I know what you downloaded from Freenet

The Freenet Project has been around since 2000. It was designed as a stealthy P2P network (some have called it a “darknet”) that distributes its content so broadly that it’s impossible to censor.

There are a number of security features in Freenet that other P2P networks lack. Because data that the network’s various nodes exchange is encrypted, it’s difficult, though not impossible, for an outside observer to know what’s being passed between two nodes. It is also nearly impossible to identify the author of a Freesite, or to identify the person responsible for inserting content into the network, unless they wish to be known. Most importantly, it’s nearly impossible for an outside attacker to determine whether a given node is requesting the data being sent to it, or is merely relaying it to another node.

These layers of obscurity and limited anonymity are what enable Freenet participants to exchange information freely. Content that is illegal, whether rightly or wrongly, flows freely through the network, cached on thousands of computers worldwide.

Who knows where that stuff came from? Each participant necessarily operates a Freenet node, which caches encrypted data that has either been requested by that node’s owner, or requested by other Freenet nodes. That is, one’s node will cache data that it is merely proxying for others. Caching enables the broad distribution of content that makes Freenet impossible to censor. It also introduces doubt about the origin of any data found in a given node’s cache. It helps to provide deniability.

Of course, anyone can find out what data is in their cache by decrypting it. If one applies the correct Content Hash Key (CHK), the data will be revealed. But because it’s encrypted, one can avoid knowing what’s in their cache simply by neglecting to run a list of CHKs against it – hence deniability in case a forensic examiner should locate illegal files in one’s Freenet cache. It is, or rather, ought to be, impossible to determine whether the owner of a particular machine requested the files in his cache, or if his node merely proxied and cached them for others.

Obviously, this works only so long as cached data that the node’s owner has requested, and cached data that his node has proxied, are indistinguishable. Unfortunately, The Register has discovered that this is not the case for large files.

Behavioral differences Let there be a file of, say, 700 MB – maybe a movie, maybe warez, and possibly illegal, that you wish to have. Your node will download portions of this “splitfile” from numerous other nodes, where they are distributed. To enable you to recover quickly from interruptions during the download, your node will cache all of the chunks it receives. Thus when you re-start the download after an interruption, you will download only those portions of the file that you haven’t already received. When the download is complete, the various chunks will be decrypted and assembled, and the file will be saved in your ~/freenet-downloads directory.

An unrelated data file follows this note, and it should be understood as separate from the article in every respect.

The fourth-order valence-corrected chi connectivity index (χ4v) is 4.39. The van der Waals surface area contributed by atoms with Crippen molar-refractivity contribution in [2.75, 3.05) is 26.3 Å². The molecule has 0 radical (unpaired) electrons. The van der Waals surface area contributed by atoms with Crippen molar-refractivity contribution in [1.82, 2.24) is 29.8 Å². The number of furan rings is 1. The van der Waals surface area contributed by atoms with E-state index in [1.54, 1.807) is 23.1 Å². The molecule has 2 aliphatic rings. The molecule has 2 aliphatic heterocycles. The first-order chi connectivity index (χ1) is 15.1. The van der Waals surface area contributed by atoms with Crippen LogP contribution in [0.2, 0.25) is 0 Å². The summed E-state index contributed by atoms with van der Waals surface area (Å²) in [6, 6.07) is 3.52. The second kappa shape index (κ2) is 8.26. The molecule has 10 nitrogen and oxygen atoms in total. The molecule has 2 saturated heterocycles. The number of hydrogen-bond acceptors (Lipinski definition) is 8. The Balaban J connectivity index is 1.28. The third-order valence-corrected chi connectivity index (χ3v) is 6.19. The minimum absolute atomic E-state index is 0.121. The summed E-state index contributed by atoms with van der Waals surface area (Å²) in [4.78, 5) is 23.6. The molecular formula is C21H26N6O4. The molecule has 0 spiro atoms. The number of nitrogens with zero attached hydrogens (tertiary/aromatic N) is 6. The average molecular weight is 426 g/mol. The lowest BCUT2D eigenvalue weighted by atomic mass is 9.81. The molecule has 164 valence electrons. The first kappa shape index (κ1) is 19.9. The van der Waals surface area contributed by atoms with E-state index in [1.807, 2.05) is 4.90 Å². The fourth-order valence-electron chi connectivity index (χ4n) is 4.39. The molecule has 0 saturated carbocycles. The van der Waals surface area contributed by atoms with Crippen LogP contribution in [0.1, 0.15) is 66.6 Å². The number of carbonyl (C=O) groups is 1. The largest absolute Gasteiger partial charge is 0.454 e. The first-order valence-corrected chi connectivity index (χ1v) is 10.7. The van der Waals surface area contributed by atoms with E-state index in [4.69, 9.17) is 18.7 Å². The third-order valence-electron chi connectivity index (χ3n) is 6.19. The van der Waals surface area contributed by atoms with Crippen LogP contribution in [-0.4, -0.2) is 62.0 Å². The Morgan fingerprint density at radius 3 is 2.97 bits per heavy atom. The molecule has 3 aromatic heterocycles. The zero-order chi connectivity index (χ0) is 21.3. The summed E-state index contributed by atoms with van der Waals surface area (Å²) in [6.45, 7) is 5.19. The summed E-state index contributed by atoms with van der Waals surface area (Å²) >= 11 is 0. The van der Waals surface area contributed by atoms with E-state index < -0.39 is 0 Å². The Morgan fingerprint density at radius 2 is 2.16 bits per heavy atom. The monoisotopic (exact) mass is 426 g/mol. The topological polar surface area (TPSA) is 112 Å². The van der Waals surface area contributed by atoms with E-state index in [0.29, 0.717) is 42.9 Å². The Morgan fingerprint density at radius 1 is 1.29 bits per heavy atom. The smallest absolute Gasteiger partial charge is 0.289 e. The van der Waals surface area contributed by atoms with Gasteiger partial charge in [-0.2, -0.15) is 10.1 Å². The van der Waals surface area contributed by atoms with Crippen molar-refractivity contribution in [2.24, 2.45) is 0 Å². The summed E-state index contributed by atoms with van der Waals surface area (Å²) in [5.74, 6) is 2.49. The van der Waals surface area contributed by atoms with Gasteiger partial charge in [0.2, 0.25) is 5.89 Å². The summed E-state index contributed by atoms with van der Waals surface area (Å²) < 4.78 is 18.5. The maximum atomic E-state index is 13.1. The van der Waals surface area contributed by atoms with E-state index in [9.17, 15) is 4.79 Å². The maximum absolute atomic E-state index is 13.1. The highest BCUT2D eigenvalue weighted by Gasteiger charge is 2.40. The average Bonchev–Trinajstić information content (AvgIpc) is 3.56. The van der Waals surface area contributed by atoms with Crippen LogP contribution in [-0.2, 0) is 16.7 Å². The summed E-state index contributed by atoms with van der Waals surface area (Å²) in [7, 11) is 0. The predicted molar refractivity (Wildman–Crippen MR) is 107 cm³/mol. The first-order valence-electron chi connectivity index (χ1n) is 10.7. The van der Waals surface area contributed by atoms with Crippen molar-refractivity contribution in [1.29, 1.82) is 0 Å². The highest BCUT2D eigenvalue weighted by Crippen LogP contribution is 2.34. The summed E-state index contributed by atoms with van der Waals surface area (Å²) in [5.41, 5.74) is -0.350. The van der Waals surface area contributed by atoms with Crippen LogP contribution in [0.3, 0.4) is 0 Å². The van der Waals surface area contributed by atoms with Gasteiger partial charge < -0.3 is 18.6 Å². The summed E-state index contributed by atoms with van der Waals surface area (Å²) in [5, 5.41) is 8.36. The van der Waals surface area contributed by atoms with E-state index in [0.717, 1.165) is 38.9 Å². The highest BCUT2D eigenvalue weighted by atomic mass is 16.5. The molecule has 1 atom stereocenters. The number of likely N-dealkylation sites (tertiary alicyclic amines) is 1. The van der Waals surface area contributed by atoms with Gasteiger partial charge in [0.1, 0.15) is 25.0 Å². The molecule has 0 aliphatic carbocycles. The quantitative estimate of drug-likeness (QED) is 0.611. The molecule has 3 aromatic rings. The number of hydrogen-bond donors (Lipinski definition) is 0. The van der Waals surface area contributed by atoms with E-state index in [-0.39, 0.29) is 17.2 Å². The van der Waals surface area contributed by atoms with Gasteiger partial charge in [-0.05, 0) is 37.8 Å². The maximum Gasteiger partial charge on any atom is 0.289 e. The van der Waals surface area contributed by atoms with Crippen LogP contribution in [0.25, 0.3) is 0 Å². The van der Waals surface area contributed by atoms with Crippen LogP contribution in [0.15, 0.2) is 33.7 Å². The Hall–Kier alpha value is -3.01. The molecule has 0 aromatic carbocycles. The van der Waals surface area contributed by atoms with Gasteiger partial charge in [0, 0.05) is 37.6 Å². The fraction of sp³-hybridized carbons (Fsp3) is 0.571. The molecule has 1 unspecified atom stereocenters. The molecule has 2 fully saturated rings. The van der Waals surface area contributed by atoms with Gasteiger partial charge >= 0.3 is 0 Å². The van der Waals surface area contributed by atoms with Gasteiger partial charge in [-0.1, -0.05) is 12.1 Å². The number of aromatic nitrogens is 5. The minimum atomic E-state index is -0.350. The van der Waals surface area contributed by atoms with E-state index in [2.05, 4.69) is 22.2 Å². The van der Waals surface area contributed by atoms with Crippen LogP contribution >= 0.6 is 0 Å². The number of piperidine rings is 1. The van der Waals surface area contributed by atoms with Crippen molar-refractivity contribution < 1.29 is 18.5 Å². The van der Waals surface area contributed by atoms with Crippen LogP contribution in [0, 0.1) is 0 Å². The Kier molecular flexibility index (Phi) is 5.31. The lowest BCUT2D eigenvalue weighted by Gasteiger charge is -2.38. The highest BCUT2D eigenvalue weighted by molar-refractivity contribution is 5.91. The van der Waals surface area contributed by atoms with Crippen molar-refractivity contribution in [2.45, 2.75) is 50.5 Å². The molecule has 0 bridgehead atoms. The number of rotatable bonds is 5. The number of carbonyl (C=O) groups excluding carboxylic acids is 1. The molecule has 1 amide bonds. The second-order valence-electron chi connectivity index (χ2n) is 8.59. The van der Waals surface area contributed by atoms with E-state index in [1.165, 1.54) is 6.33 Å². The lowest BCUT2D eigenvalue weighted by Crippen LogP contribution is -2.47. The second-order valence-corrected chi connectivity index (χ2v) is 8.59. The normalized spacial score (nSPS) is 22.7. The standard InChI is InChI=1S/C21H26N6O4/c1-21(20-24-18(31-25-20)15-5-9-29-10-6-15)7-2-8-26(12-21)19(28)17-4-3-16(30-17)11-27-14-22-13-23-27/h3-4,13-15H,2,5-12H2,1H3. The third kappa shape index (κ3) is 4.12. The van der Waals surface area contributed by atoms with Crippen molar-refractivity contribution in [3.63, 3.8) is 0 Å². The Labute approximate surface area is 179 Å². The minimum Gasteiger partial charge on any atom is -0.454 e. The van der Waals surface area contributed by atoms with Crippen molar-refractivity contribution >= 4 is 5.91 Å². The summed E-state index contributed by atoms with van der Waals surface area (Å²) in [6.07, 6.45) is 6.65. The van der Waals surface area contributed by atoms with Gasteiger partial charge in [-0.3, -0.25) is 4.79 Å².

If you destroy the file but leave your cache intact, you can request it again, and the file will appear almost instantly. And there’s the problem.

Freenet distributes files in a way that tends to select for frequently-requested, or “popular” data. This is partly because the other nodes that one’s requests pass through will also cache parts of any files one requests.

We tested this, and found that a 50 MB file took six hours to download the first time we tried. After we eliminated the contents of our own local cache, we requested the file again, and it took only two hours and 20 minutes. Clearly, our “neighborhood” nodes had been caching a good deal of it while we downloaded it the first time. That behavior is by design, and it’s nothing to be concerned about. The difference in download times between files never downloaded before and ones cached nearby is not revealing, because anyone else nearby might have initiated the request.

However, it is quite easy to distinguish between a large file cached in nearby nodes and one cached locally. And that is a very big deal.

As we noted earlier, a large splitfile will be cached locally to enable quick recovery from download interruptions. The problem is, the entire file will be cached. This means that, when a file is downloaded once, so long as the local cache remains intact, it can be reconstructed wholly from the local cache in minutes, even when the computer is disconnected from the internet. And this holds even when the browser cache is eliminated as a factor.

We tested this by downloading the same 50 MB file and removing it from our ~/freenet-downloads directory, while leaving the local Freenet cache intact. On our second attempt, it “downloaded” in one minute, nine seconds.

We ran the test again after disconnecting our computer from the internet, with the Freenet application still running, and it “downloaded” in one minute, fifty seconds.

So, it took six hours initially; two hours, twenty minutes with neighboring nodes caching it thanks to our request; and less than two minutes with our local cache intact, even when disconnected from the net.

The difference in download time between a splitfile cached locally (seconds) and one cached nearby (hours) is so great that we can safely dismiss the possibility that any part of it is coming from nearby nodes, even under the best possible network conditions. It’s absolutely clear that the entire file is being rebuilt from the local cache. Forensically speaking, that information is golden.